2.) Location is good- You are in the right area for comedy.  Walk up traffic is helpful if you are in a downtown area, visibility of the location is important if in an suburban area.  This also applies to what the place is.  Are people USED to paying to see a show here or are you forcing them to pay when they have always been able to come to the spot for free, etc... This one is quite complex and not simple enough to give a few bullet point do's or don'ts.  You kinda have to live and learn on finding a good location.
1.) Venue has to be 150% on board- This means they are excited about it, their staff is informed about it, they provide exactly what you ask for when they are supposed to.  They promote it and don't rely on you to do it solely. Every single other element could be rocking, but if you haven't made sure the venue gives a shit and is on board, when folks call about the show they will be mislead, told nothing, or worse yet, TOLD NOT TO COME OUT!!! Believe me, this happens when the venue staff hates your shows but feel obligated to keep them going because the owner agreed to.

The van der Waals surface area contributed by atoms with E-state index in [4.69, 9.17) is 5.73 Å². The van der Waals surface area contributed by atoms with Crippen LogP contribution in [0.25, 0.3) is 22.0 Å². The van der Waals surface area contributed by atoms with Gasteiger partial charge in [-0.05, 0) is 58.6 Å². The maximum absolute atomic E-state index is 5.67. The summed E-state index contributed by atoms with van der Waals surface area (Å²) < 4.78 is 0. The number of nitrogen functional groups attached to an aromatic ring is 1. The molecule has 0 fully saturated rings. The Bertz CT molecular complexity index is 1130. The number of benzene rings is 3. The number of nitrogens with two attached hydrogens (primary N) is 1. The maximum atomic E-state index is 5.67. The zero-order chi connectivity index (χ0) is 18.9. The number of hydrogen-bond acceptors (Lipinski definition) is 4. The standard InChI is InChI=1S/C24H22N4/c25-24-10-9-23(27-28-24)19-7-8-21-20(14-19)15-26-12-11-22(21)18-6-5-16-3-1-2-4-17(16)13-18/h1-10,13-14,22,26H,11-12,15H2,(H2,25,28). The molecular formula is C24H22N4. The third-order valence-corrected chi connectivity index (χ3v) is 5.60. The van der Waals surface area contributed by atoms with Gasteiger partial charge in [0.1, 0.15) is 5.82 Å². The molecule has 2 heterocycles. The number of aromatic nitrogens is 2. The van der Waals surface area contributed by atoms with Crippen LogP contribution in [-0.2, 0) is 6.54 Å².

This has been the first of several Comedy Business articles I will be writing and posting on KnoxComedy.com.  Keep in mind these lessons are from combined experiences and are meant to be guidelines, not steadfast rules.  Take what you will from them and go out there and make some people laugh!
Matt Ward is the founder of KnoxComedy.com.  He produces the Cape Fear Comedy Festival, Port City's Top Comic, The Rocky Top Comedy Contest and runs several open-mics and one nighters in Eastern Tennessee.